I am immune to no one’s death and no one’s grief; all of it goes through me. One day I will tell the story of how I fought my way through bureaucratic barbed wire for the chance to touch my beautiful daughter before she was cremated. Yes, she was cremated. All of those decisions we had to make, not knowing what she would have wanted. How many healthy 29-year-olds have written their advance directives?
When the accident happened, I had not seen Corey in nearly a year, and our annual visit was coming up. I was not completely sure, given the state of shock I was in, that I wanted to touch Corey’s lifeless body, but I knew that there would never be another chance. It was the right thing to do, because I have looked back many, many times on that afternoon when my daughter Julia rode with me and the two of us saturated Corey’s body and the entire city of Santa Rosa in prayer and tears. The force of those prayers penetrated this world and the worlds beyond.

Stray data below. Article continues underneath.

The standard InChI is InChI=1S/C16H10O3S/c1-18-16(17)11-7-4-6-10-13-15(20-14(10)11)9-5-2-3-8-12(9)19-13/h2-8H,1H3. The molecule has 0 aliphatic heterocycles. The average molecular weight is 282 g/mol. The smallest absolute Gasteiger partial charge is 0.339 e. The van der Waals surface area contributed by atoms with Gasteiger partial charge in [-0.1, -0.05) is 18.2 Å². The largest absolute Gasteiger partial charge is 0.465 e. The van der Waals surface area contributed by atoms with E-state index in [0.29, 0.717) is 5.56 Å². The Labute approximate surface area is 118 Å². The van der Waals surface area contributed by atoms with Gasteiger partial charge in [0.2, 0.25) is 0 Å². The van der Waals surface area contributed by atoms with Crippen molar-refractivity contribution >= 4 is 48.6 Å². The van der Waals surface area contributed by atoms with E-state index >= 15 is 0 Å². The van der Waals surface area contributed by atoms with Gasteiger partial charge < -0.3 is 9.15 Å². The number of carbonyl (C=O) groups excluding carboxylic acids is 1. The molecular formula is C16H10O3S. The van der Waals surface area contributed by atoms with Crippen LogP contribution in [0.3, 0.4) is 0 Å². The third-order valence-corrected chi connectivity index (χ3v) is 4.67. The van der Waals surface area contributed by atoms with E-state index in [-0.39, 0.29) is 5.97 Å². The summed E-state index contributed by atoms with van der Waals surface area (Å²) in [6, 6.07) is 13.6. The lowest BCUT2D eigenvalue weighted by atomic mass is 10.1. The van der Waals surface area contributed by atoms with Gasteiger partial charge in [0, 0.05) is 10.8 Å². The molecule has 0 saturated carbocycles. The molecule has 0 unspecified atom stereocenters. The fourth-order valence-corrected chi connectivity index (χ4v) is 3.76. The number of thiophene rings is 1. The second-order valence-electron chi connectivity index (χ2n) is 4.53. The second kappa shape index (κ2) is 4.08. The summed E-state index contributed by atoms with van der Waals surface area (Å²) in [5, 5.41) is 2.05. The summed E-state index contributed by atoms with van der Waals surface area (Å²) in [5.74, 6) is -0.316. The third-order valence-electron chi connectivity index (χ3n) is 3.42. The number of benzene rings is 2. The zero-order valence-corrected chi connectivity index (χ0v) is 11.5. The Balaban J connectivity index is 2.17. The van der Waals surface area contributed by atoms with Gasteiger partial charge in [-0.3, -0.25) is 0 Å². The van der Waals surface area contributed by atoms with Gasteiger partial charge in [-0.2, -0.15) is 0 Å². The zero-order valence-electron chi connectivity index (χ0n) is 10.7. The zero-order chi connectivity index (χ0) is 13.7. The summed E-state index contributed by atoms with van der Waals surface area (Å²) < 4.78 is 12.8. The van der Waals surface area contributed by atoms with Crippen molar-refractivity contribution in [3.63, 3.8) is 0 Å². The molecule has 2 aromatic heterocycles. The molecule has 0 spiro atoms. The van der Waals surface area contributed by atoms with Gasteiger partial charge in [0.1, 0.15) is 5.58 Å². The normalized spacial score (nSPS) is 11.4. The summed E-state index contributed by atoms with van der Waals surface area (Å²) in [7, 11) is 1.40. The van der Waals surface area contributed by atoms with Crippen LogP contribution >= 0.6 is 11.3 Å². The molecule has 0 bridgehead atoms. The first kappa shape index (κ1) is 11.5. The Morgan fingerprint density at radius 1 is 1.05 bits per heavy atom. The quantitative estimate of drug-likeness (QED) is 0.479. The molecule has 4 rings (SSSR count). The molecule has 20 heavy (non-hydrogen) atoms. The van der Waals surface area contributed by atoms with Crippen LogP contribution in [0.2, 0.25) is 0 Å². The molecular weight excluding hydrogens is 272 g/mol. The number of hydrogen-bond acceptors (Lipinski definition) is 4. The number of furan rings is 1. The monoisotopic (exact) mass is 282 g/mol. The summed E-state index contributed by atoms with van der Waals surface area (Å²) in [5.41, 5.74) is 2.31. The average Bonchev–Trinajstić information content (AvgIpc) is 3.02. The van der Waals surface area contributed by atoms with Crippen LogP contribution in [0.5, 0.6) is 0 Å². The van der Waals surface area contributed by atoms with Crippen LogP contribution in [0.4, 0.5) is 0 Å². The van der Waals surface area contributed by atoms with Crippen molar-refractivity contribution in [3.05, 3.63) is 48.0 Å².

If I had not touched her and prayed and sung over her, I don’t think I could be one hundred percent positive that she is really not walking around somewhere. And so my prayers are set upon all who are forced to grieve without ever seeing the body of their loved one. I give thanks for all of the people who are working in their own towns and cities to remove bureaucratic obstacles that stand between grieving souls and their dearly departed.